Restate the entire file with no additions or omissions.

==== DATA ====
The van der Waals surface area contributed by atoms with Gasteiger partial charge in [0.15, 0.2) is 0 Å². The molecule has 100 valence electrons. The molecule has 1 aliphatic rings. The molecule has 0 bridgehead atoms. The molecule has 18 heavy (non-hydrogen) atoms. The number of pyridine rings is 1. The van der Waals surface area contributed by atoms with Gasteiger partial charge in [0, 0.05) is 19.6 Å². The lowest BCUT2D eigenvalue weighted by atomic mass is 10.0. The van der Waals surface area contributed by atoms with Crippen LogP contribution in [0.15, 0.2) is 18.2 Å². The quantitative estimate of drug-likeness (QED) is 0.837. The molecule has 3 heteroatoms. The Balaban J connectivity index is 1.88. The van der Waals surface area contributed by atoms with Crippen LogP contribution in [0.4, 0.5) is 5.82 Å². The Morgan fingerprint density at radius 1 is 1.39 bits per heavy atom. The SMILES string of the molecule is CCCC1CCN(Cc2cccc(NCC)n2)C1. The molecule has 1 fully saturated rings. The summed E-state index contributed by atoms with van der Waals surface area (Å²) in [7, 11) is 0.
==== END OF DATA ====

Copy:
The van der Waals surface area contributed by atoms with Gasteiger partial charge in [0.15, 0.2) is 0 Å². The molecule has 100 valence electrons. The molecule has 1 aliphatic rings. The molecule has 0 bridgehead atoms. The molecule has 18 heavy (non-hydrogen) atoms. The number of pyridine rings is 1. The van der Waals surface area contributed by atoms with Gasteiger partial charge in [0, 0.05) is 19.6 Å². The lowest BCUT2D eigenvalue weighted by atomic mass is 10.0. The van der Waals surface area contributed by atoms with Crippen LogP contribution in [0.15, 0.2) is 18.2 Å². The quantitative estimate of drug-likeness (QED) is 0.837. The molecule has 3 heteroatoms. The Balaban J connectivity index is 1.88. The van der Waals surface area contributed by atoms with Crippen LogP contribution in [0.4, 0.5) is 5.82 Å². The Morgan fingerprint density at radius 1 is 1.39 bits per heavy atom. The SMILES string of the molecule is CCCC1CCN(Cc2cccc(NCC)n2)C1. The molecule has 1 fully saturated rings. The summed E-state index contributed by atoms with van der Waals surface area (Å²) in [7, 11) is 0.